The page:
The Eutaw Street Chronicles: June 8, 1995

The unlikely tales of Kevin Bass and Jeff Manto

“The hitters came out today.”

-Mike Mussina


Box score: June 8, 1995

Kevin Bass hit five home runs in his lone season with the Orioles; one just happened to land on Eutaw Street.

On June 8, 1995, Bass took Saloman Torres deep in the first inning. The ball bounced off of the pavement beyond the right field courtyard and into an open window at the Warehouse. The Orioles went on to defeat the Mariners by a score of 8-2 with Mike Mussina picking up the win. The next day’s papers reported that Bass’ hit traveled 409 feet; however, the Eutaw Street baseball commemorating the accomplishment lists the ball as having traveled 410 feet. And so it shall stand.

Bass’ shot followed a Brady Anderson leadoff home run, the ninth such home run of Anderson’s career to that point. (In 1996 Anderson broke Bobby Bonds’ 1973 record by leading off twelve games with a homer.) The back-to-back blasts continued a pattern as all but one of the first four Eutaw Street home runs came during multi-homer innings.

While four hitters stroked balls onto Eutaw Street before Bass did so, not one of them played for the Birds. Bass, who tallied 118 home runs during a 14-year major league career that ended in Baltimore, was an unlikely candidate to be the Birds’ first “bronze bomber,” but Eutaw Street is about moments more than monuments, and
Bass’s blast was the final in a series of individual anecdotes about a player who looked to be headed toward a storybook career.

In 1986 Bass was named to the National League All-Star team. He batted .311, with 20 home runs and 22 steals for the Astros, who lost in the NLCS to the fabled Mets team that won the 1986 World Series. In the sixth and final game of that year’s NLCS, Bass struck out swinging in the 16th inning with runners on first and second. The Astros lost the game, 7-6, and the series, four games to two.

One year later, on Aug. 3, 1987, Bass joined the baseball fraternity of switch hitters to homer from both sides of the plate in the same game. Oriole legend Eddie Murray leads the pack, having done so 11 times overall. The others to do so in Orange and Black are Don Buford (April 9, 1970), Mike Young (Aug. 13, 1985), Mickey Tettleton (June 13, 1988), and Roberto Alomar (July 25, 1996 and Aug. 14, 1996).

Earlier in 1987, on June 27, Bass legged out a seventh-inning double when a single would have allowed him to have hit for the cycle, an act that forever endeared him to Houston fans. The Astros led the Giants 6-2 at the time.

Injury and the baseball strike ultimately limited Bass’ effectiveness in the ’90s.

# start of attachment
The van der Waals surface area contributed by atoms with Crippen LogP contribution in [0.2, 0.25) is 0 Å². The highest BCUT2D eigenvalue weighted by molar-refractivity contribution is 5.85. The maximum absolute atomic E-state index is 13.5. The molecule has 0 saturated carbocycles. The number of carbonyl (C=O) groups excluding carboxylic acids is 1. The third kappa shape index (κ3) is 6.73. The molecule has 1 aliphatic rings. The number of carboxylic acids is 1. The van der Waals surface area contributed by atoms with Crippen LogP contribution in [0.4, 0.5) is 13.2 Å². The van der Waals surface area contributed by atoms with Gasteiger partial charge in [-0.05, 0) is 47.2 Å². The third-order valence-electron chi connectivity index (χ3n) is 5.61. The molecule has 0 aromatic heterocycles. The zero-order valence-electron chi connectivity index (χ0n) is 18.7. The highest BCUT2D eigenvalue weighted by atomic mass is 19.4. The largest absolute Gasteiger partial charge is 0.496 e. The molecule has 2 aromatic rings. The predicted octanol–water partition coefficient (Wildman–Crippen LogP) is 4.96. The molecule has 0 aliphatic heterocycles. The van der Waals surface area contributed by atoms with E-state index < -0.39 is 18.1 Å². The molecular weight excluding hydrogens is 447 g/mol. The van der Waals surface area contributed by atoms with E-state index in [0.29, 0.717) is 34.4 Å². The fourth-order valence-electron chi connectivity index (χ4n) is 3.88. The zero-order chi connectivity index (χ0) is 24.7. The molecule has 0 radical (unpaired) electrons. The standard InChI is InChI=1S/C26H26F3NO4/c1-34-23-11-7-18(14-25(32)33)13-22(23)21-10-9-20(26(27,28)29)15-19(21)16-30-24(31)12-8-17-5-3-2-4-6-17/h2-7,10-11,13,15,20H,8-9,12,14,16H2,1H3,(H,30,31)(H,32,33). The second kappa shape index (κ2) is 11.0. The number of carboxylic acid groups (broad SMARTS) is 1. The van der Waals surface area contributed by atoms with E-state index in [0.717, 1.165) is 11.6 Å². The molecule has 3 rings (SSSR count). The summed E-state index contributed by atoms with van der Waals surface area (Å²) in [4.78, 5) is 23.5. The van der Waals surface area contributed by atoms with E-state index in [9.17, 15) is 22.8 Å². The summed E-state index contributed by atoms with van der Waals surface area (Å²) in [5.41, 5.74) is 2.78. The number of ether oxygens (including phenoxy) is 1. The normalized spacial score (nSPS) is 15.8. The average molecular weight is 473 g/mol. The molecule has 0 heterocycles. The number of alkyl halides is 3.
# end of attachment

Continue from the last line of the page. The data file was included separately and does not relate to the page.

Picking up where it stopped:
However unlikely Bass’ 1995 accomplishment in Baltimore may have been, it paled in comparison to the developing story of Jeff Manto. On the same day that Bass went deep – very deep – Manto homered twice, the first two-homer game of his major league career. His four RBI also were a career best.

Thom Loverro of The Washington Times began to burnish the Manto legend the following day.

“Jeff Manto, who has had the letters AAA associated with his name more than the motor club during his 10-year minor league career, led the Baltimore Orioles with two home runs and four RBI in an 8-2 victory over the Seattle Mariners before 40,730 yesterday at Camden Yards.

Manto, 30, is a walking tribute to the will to survive in baseball. After signing with the Angels in 1985, he played for eight minor league teams, plus brief stops in Cleveland and Philadelphia, before he was traded by the New York Mets to the Orioles on May 19, 1994, for minor league pitcher Mike Cook.

Manto went on to have a monster season with Rochester, batting 310 with 27 homers and 83 RBI in just 94 games. He was also named the International League’s MVP. He caught Regan’s eye early in spring training, and when Leo Gomez began slumping at third, Regan inserted Manto. Since then, he has become a regular, batting .299 with six homers and 17 RBI in 27 games.

Despite this success, Manto refuses to believe he has finally won a major league job.

‘I play every game like it’s my last, and in the past, it usually was,’ he said. ‘This game has frustrated me, kicked me and spit on me too many time before. I won’t set myself up for a letdown. I’ve done that too often in my career.'”

Manto finished the season – like Bass, his lone year with the Orioles – with 17 home runs. The team mounted a hopeful push for Manto as a write-in candidate to the 1995 All-Star Game, but the effort fell short.

Manto played five more seasons in the majors, never totaling more than six home runs in any one year. He finished his major league career with the Colorado Rockies in 2000. Meanwhile, Bass played his final major league game on Oct. 1, 1995.


About mptaylor11

Roar from 34, a Baltimore Orioles Blog. Humor. History. Homerism. Since 2006.
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